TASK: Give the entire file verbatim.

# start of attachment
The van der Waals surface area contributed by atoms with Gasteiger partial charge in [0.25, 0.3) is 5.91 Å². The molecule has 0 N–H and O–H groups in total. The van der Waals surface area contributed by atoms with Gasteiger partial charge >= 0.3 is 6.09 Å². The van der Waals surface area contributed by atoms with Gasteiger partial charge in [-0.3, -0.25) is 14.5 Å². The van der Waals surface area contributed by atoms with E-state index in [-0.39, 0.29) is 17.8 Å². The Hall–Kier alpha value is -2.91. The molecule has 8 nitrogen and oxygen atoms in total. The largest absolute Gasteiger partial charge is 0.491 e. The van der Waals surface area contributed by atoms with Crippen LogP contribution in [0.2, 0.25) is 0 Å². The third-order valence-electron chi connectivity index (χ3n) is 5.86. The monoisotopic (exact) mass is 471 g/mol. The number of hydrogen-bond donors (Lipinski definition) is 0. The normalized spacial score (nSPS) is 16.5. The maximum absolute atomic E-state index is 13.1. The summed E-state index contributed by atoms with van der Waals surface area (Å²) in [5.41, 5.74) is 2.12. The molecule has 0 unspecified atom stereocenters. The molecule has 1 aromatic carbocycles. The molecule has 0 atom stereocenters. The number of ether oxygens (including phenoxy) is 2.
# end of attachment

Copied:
The van der Waals surface area contributed by atoms with Gasteiger partial charge in [0.25, 0.3) is 5.91 Å². The molecule has 0 N–H and O–H groups in total. The van der Waals surface area contributed by atoms with Gasteiger partial charge >= 0.3 is 6.09 Å². The van der Waals surface area contributed by atoms with Gasteiger partial charge in [-0.3, -0.25) is 14.5 Å². The van der Waals surface area contributed by atoms with E-state index in [-0.39, 0.29) is 17.8 Å². The Hall–Kier alpha value is -2.91. The molecule has 8 nitrogen and oxygen atoms in total. The largest absolute Gasteiger partial charge is 0.491 e. The van der Waals surface area contributed by atoms with Crippen LogP contribution in [0.2, 0.25) is 0 Å². The third-order valence-electron chi connectivity index (χ3n) is 5.86. The monoisotopic (exact) mass is 471 g/mol. The number of hydrogen-bond donors (Lipinski definition) is 0. The normalized spacial score (nSPS) is 16.5. The maximum absolute atomic E-state index is 13.1. The summed E-state index contributed by atoms with van der Waals surface area (Å²) in [5.41, 5.74) is 2.12. The molecule has 0 unspecified atom stereocenters. The molecule has 1 aromatic carbocycles. The molecule has 0 atom stereocenters. The number of ether oxygens (including phenoxy) is 2.